Student Loans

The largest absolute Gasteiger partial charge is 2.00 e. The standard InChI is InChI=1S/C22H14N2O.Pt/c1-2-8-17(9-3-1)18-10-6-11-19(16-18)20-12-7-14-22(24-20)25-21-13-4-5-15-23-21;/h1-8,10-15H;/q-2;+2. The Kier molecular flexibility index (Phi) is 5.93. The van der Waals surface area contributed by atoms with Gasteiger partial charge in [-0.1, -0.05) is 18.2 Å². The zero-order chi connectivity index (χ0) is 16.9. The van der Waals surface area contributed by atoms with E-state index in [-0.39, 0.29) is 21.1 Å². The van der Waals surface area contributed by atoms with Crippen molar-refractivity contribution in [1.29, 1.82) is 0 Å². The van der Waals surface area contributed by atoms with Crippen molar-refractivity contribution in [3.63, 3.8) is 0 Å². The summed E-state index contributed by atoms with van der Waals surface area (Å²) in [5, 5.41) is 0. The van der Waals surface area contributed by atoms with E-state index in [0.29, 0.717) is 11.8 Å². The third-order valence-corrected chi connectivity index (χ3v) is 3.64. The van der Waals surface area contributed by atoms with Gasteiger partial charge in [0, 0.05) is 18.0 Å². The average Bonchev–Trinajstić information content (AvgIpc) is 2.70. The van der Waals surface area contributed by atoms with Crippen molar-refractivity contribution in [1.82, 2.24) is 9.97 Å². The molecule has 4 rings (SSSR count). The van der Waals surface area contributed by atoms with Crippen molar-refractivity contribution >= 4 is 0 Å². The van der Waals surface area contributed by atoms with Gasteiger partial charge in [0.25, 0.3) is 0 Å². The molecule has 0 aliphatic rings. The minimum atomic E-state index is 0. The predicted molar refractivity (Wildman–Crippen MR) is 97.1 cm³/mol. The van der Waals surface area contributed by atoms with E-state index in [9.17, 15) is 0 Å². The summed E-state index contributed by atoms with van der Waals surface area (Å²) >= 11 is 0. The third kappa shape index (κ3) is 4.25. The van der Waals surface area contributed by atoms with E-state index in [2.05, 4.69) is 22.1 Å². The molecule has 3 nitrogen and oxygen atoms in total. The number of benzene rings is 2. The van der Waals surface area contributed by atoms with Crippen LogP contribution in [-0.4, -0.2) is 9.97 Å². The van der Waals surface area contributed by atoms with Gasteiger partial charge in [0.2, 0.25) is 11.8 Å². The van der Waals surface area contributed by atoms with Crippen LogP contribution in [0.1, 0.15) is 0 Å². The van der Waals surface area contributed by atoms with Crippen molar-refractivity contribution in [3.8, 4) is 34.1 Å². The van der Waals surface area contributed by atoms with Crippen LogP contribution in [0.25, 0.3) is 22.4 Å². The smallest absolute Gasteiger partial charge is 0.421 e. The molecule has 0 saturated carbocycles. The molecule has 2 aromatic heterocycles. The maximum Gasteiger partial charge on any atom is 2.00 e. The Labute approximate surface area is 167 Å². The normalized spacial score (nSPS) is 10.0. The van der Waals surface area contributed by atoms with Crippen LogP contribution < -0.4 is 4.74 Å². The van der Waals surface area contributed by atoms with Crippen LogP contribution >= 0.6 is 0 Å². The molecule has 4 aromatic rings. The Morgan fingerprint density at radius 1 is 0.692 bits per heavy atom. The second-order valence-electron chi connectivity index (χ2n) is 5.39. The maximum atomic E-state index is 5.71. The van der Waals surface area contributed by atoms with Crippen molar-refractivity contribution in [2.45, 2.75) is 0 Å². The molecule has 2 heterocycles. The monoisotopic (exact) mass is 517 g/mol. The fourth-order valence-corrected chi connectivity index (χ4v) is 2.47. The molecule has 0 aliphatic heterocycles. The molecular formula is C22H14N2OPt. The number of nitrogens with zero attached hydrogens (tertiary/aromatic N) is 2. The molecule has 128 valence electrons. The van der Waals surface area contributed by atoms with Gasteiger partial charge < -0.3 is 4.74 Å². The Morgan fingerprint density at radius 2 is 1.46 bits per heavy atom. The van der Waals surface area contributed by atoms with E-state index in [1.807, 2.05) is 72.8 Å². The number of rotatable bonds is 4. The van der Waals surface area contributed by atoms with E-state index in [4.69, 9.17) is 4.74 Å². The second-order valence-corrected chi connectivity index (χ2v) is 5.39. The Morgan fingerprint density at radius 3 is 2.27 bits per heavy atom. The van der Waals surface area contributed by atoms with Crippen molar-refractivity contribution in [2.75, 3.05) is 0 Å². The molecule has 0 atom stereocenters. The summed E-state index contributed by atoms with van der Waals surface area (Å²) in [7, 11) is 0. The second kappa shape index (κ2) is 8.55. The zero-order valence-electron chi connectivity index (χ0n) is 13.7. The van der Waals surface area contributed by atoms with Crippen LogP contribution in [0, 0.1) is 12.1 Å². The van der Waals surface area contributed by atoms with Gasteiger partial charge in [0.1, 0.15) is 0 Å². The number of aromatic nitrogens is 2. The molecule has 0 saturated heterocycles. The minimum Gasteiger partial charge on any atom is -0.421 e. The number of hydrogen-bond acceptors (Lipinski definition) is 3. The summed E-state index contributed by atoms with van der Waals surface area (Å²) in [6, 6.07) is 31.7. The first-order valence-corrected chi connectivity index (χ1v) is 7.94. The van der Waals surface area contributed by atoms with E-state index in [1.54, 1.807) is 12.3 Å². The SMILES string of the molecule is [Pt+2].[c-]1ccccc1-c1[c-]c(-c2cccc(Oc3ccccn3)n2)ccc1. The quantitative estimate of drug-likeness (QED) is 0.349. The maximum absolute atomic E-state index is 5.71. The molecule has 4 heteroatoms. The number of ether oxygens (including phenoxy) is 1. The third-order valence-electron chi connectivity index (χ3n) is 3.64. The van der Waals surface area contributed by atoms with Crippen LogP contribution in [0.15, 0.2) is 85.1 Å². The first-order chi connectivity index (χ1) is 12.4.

The cost of college can vary widely depending on where you choose to enroll, and there are many ways to lower the costs even more. By planning ahead of time, you can save on the cost of higher education long before you're ready to enroll. After you have explored finding free money (scholarships and grants), now is the time you may need to apply for student loans to help pay for college. This falls into step 2: explore federal student loans and step 3: fill any remaining gap with a responsible private student loan. Federal student loans are provided by the government while private student loans are provided by banks and other financial institutions. Private student loans generally fall into two categories: one where the student is the primary borrower (often with a creditworthy cosigner), and one where a parent (or creditworthy individual such as a guardian or spouse) is the primary borrower. In both federal and private student loan cases, you'll have to pay back the money you borrow plus interest. Understanding student loansWhen you're just starting out, a student loan may be your first major financial agreement. Do your research, read the disclosures, and know your options. Many loans have repayment options and benefits such as interest-only payments while in school, fixed payments, deferments, and much more. Reading and understanding student loan paperwork, commonly referred to as disclosures, can help you fully understand the terms and conditions of the loan. Before you sign on the dotted line to accept a student loan, keep in mind that regardless of whether you actually graduate from school or not, student loans must be paid back with interest. Successful repayment of your student loans can be the foundation for a strong credit history and a very bright financial future. After you've explored scholarships, grants, work-study, and federal loans, if you still have a funding gap, consider a private student loan from a bank or private lender. A student (usually with a cosigner), parent, or creditworthy individual (such as relatives, a guardian, or a spouse) can take out and pay for a private student loan. It's important to compare private loans to find the best fit for your needs. Tips for choosing a private student loan: Compare rates and terms. Loans differ, so read all of the materials and disclosures. Make sure you understand the terms, interest rates, fees, and repayment options on each of the loans you are considering. Your school's financial aid office can help you get started. Consider a cosigner. Loans (and their interest rates) are based on your creditworthiness and your ability to pay. Most high school graduates haven't had a chance to build a credit history. If a parent or other creditworthy individual cosigns the loan with you, it may give you a better chance of approval. Ask for advice. Ask your parent or guardian, your guidance counselor, or anyone else you trust to learn more about the process of taking out loans to pay for college.
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